On behalf of the NDP, Ms. McIvor, I want to thank you for your tireless work in fighting this. I thank your family as well, because you wouldn't be doing it without your family's support and your community's support. I want to thank you.
This number may not be correct, but when the officials came before the committee, I believe they indicated to us that there are 14 cases on status before the courts. I'm not a lawyer, but given the track record of the government on losing these cases, I would argue that it would seem reasonable to consolidate the information and to look at more far-reaching changes to status in consultation with first nations.
I want to touch on a couple of things you talked about.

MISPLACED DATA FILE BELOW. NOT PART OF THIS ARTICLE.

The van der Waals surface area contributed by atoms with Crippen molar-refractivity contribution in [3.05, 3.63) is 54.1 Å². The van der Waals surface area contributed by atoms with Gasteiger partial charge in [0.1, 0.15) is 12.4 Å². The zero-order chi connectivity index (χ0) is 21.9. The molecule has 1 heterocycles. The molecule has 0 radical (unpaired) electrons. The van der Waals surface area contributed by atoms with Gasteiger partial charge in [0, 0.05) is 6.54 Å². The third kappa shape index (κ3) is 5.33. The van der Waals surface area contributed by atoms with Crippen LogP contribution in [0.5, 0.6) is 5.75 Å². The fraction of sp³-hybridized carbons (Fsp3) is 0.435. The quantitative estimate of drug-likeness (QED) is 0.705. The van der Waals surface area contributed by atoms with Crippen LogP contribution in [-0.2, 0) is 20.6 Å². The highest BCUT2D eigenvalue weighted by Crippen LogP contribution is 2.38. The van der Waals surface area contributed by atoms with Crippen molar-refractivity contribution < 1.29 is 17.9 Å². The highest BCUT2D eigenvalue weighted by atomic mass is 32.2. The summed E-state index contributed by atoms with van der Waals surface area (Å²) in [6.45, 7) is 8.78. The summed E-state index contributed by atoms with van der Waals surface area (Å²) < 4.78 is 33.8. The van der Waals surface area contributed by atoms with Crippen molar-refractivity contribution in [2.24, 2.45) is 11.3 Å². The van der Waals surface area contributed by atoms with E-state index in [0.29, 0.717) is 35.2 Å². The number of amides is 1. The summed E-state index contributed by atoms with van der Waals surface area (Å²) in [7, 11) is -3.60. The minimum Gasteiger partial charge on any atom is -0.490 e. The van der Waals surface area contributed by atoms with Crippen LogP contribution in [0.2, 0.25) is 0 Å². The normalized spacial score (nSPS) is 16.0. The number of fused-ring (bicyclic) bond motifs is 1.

Regarding the 1951 date, our research people did a very good job on doing a summary. They indicated that the earliest statutory definition of an Indian in 1850 was inconclusive and did not differentiate between male and female. A statute in 1869 introduced the first provision under which the marriage of an Indian woman to a non-Indian man meant loss of status. It goes on to say that the act in 1876 explicitly emphasized male lineage, including a definition of any woman, Indian or not, who married a male. It was entrenched in 1951.
We're actually going back to 1869 in terms of this discriminatory practice. I don't know how we can begin to undo that kind of damage. I know that when you brought your case forward, it was much broader and you suggested that we remove any reference to 1951. Would the section 6(1) status apply to everybody prior to 1985, no matter what?